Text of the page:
Judge hears arguments on lawsuit seeking to put businesses and unions on equal campaign finance footing

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BOSTON — A Superior Court judge on Wednesday heard arguments from both sides of a lawsuit challenging the state law that allows labor unions to chip in up to $15,000 in campaign donations but bans businesses from contributing more than a penny.

Assistant Attorney General William Porter, representing the state, claimed in his remarks that “capital generated by a corporation shouldn’t become a war chest for corporate contributions to favored candidates.”

“In other words, we’re not going to create corporations for the purpose of this additional form of potential pressure on political candidates.”

Judge Paul D. Wilson, who was abruptly assigned to the case after a conflict forced Judge Linda E. Giles to back out at the last minute and said he had only known about the case’s existence another before the start of proceedings, had questions for Porter.

“First of all, why it different for a labor union which has the ability to amass wealth?” Wilson asked. “And secondly, we’re past the era in which a Legislature is entitled to use ‘amassing of wealth’ as a reason for banning corporate donations.”

After Porter and attorney Jim Manley of the Goldwater Institute, a conservative Arizona-based think-tank wrapped up their arguments, Ashland-based business owner Mike Kane of 126 Self Storage, Inc., said he was pleased with how much interest Wilson showed in the case, despite having been assigned at the last minute.

“He asked a lot of questions,” Kane, one of two plaintiffs in the case, said about Wilson. “He was very curious and he didn’t really signal either way so you don’t know where it’s going to go.

“To me it’s pretty simple — the labor unions out in a state like Missouri can give $15,000 and my corporation here can’t.”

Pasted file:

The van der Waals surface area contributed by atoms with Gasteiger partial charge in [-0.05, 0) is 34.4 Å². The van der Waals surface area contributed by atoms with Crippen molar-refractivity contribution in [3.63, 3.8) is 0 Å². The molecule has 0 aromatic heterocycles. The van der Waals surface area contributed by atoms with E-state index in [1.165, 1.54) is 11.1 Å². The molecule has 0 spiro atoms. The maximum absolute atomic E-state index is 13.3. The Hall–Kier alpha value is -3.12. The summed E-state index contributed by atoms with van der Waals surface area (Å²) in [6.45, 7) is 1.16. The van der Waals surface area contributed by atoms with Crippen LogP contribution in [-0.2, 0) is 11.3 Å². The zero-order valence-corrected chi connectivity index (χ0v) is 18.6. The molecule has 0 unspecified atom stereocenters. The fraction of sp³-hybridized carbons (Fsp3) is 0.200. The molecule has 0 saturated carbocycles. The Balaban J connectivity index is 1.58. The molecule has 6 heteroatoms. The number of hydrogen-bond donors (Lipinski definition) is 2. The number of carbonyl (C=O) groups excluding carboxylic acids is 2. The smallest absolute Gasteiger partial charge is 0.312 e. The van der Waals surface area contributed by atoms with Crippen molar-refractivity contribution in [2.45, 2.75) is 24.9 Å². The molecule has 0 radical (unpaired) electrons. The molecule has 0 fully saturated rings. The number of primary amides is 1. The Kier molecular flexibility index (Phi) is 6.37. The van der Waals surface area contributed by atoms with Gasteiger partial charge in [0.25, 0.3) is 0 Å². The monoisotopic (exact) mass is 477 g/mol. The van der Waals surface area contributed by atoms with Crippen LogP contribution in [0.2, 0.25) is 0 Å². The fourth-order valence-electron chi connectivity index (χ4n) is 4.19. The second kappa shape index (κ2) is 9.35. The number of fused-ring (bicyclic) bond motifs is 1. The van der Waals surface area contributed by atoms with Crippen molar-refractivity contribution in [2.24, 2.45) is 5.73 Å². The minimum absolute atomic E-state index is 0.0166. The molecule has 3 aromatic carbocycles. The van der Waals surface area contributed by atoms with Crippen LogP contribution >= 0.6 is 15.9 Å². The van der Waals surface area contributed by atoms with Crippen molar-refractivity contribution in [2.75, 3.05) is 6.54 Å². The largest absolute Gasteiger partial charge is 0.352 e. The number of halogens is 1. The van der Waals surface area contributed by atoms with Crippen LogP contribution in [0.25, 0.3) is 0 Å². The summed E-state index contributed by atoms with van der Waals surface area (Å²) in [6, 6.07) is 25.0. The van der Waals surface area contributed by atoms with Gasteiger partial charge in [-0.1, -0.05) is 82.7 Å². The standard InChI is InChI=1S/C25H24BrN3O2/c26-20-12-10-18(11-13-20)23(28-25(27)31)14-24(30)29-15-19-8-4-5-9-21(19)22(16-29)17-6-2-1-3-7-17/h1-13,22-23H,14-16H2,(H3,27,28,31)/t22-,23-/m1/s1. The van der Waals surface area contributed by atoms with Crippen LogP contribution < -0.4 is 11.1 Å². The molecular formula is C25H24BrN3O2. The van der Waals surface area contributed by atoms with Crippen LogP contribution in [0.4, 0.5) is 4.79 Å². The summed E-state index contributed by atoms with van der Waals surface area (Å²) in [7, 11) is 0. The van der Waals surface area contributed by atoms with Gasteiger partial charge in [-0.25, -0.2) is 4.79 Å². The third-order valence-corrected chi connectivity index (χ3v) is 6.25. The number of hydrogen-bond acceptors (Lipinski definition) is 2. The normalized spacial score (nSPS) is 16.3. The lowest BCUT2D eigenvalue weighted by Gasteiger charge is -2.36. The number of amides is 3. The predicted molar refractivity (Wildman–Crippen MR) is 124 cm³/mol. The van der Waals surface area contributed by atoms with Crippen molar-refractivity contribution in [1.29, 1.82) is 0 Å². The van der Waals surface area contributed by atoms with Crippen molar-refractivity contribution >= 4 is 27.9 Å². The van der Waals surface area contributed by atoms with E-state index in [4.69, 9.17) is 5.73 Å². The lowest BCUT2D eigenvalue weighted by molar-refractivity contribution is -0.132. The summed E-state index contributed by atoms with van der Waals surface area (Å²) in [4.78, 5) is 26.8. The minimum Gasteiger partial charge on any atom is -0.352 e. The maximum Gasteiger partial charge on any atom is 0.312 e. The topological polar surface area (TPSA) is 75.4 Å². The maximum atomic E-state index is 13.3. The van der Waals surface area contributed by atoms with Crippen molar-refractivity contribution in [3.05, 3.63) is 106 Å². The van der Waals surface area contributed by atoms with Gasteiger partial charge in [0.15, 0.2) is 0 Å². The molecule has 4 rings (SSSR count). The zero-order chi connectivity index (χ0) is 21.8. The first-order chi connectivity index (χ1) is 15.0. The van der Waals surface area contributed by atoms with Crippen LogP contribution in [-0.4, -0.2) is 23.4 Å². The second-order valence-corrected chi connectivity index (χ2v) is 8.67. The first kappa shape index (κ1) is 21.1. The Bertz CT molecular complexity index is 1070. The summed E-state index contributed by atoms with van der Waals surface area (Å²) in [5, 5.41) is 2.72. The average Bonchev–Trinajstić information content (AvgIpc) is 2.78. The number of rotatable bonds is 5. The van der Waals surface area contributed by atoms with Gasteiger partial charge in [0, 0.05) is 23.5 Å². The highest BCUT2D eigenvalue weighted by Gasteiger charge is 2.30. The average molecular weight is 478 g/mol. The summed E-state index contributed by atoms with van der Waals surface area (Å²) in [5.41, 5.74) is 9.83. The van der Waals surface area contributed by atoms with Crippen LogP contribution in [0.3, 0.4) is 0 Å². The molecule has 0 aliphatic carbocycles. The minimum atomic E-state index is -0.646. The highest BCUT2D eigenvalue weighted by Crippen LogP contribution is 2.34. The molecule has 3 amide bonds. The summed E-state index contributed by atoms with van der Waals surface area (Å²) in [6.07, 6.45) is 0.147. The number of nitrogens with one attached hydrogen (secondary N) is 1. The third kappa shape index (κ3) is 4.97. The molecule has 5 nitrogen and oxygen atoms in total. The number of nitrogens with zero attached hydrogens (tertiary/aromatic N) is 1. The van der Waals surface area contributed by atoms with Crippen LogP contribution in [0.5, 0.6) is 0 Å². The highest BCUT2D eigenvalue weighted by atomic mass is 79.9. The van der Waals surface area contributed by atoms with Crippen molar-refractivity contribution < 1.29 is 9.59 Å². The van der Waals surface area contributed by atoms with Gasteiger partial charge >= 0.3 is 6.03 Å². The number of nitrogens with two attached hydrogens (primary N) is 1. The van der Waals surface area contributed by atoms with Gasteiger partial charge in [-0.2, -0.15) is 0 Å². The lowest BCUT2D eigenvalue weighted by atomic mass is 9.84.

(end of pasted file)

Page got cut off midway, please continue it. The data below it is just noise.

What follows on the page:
But for Wilson, who must now pour through hundreds of pages of decisions involving previous cases cited by both Manley and Porter, Wednesday’s summary judgment proceedings indicated that arriving at a final decision won’t be as cut-and-dry as it appears.

The lawsuit was filed by Kane and 1A Auto owner Rick Green of Pepperell against state Office of Campaign and Political Finance Director Michael Sullivan in February 2015. The statute at the heart of the case dates back to an interpretative bulletin issued unexpectedly by OCPF in September of 1988 which gave the go-ahead to labor unions and other unincorporated groups to donate up to $15,000 to particular candidates.

The update effectively negated a law dating back to 1907 banning both businesses and unions from making donations.

During Wednesday’s proceedings, Manley pointed out that the state has yet to submit “any evidence” of corruption from the 30 states where corporate donations are legalized.

Porter countered that states like Massachusetts that ban corporate contributions cite former President Theodore Roosevelt’s rationale that businesses “are a legally-created entity with certain advantages under law to generate wealth.”

“This is the first time anyone has ever cited a brief in my judicial experience (citing) Teddy Roosevelt and what he said about any topic,” Wilson said in response.

Wilson said he’d try to make a ruling as quickly as possible.